But I believe there is still, and always will be, very strong justification for extending an "invitation" at the close of each service to call people to respond to what God has said to them during the service. God's Word never returns void. It always works in the hearts of those who receive it. But God's Word is not just for hearing, it is for obeying.
Jerry Drace expresses well the need for extending an "invitation" to respond at the end of worship services:
Sometime ago I was invited to preach in a church that emphasizes relationships. The individual who called made it clear that their pastor does not give an invitation at the conclusion of his message. “We don't want to put people on the spot” was the way he phrased it. Politely I informed the gentleman that my entire sermon was an invitation. As Spurgeon once said, “He succeeds best who expects conversion every time he preaches.”God calls us to follow Him and to obey His Word. The "invitation" is the time to do that, either publicly or privately, as God would lead. To some it may seem "old-fashioned" to extend the call to publicly respond to Jesus Christ. But to us, it is the natural thing to do in response to the Word of God as it works in our hearts.
I cannot imagine proclaiming the Good News and not giving the listeners an opportunity to respond to the convicting power of the Holy Spirit. So, I accepted the invitation to preach in this relational church with the understanding that a public invitation would be part of the message. That morning three adults came making their professions of faith. One was a lady in her early 30’s who told me after the service, “I have been coming here for six weeks and each Sunday I felt the need to make this decision. Thank you for allowing me to do publicly what my heart has done inwardly.”
When the apostle Paul instructed the young pastor, Timothy, to “Preach the word” he also added, “[and] do the work of the evangelist” (II Timothy 4:2,5). What is the work of an evangelist? It is to invite people to accept Jesus as Lord and Savior. The pastor/evangelist proclaims the message. The Holy Spirit prepares the heart. The invitation is extended. The lost who are obedient respond.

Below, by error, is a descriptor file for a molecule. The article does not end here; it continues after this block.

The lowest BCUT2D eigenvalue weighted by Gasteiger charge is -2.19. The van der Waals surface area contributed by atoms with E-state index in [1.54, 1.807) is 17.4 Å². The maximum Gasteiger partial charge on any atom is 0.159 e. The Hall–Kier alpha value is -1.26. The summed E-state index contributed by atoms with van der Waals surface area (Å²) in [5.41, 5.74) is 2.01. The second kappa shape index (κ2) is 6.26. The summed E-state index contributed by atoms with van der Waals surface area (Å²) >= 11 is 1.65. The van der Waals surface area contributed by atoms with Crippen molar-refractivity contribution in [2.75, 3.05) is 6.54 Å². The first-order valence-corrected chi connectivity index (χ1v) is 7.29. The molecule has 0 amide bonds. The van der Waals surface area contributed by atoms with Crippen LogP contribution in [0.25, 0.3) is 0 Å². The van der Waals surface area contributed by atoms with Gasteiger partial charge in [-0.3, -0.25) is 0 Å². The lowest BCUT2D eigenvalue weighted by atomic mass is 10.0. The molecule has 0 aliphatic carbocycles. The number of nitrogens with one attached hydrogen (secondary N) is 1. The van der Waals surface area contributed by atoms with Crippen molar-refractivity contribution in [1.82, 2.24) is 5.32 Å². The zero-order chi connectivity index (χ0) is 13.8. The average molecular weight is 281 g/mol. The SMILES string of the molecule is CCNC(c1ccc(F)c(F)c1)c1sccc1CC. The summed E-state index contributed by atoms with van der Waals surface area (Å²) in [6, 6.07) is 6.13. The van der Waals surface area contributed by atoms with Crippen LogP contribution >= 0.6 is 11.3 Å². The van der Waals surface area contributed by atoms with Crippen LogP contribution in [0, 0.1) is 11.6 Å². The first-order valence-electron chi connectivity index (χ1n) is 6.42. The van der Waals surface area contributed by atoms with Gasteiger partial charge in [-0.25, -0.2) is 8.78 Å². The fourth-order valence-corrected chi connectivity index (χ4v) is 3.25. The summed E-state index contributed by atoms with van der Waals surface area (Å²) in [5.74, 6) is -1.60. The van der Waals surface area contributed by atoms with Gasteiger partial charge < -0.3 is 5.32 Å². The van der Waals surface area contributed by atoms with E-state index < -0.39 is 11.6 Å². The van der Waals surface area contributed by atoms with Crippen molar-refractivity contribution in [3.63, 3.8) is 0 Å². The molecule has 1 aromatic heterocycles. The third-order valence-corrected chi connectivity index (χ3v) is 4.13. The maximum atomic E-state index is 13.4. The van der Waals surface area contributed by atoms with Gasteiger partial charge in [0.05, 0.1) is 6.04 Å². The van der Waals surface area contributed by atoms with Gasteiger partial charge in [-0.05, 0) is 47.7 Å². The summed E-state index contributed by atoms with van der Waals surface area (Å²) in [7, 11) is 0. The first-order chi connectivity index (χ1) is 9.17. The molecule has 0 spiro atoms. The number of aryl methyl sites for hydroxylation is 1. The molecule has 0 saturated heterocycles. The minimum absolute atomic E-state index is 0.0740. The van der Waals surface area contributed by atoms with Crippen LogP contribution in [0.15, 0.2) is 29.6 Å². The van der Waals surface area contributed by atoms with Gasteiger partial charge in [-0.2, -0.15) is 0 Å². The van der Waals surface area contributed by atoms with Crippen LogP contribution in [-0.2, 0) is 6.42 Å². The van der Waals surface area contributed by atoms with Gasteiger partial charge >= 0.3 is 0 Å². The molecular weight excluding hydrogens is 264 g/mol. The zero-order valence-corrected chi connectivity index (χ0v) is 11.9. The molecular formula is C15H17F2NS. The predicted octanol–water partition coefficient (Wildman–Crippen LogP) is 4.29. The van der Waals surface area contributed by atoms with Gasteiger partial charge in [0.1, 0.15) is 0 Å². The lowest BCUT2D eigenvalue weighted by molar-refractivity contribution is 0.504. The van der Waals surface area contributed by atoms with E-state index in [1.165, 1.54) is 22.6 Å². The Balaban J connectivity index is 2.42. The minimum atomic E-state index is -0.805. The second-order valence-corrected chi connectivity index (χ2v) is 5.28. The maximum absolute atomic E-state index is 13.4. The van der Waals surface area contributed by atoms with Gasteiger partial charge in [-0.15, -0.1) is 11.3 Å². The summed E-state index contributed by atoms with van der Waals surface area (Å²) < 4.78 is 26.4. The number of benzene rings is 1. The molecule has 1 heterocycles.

When we proclaim the unsearchable riches of Christ we also assume the role of ambassador. We are called, “ambassadors for Christ” (II Corinthians 5:20). The only responsibility of an ambassador is to represent his supreme ruler and share word for word what has been entrusted to him.
Just as Jesus came preaching and inviting we are to do the same. He seldom permitted people who sought blessing from Him to leave without confessing Him. He said to the man with the withered hand, “Step forward” (Mark 3:3). He responded to the woman with the issue of blood by saying, “Your faith has made you well” only after she declared in the presence of all the people the reason she had touched the hem of his garment (Luke 8: 43-48). He told Zaccheus to, “Come down” in front of all the citizens in Jericho, (Luke 19:1-10). The rich young ruler was told by Jesus so all could hear, “Sell what you have . . . and come, follow me” (Luke 18:22). The first sermons of Jesus, John the Baptist, and Peter called for repentance which demanded a public response. Moses, Joshua, and Elijah drew the lines in the sand and issued an invitation.
The invitation is the, “Now what?” after you have said, “And in conclusion,” for the third time. Now that the audience has heard the proclamation, what is expected of them?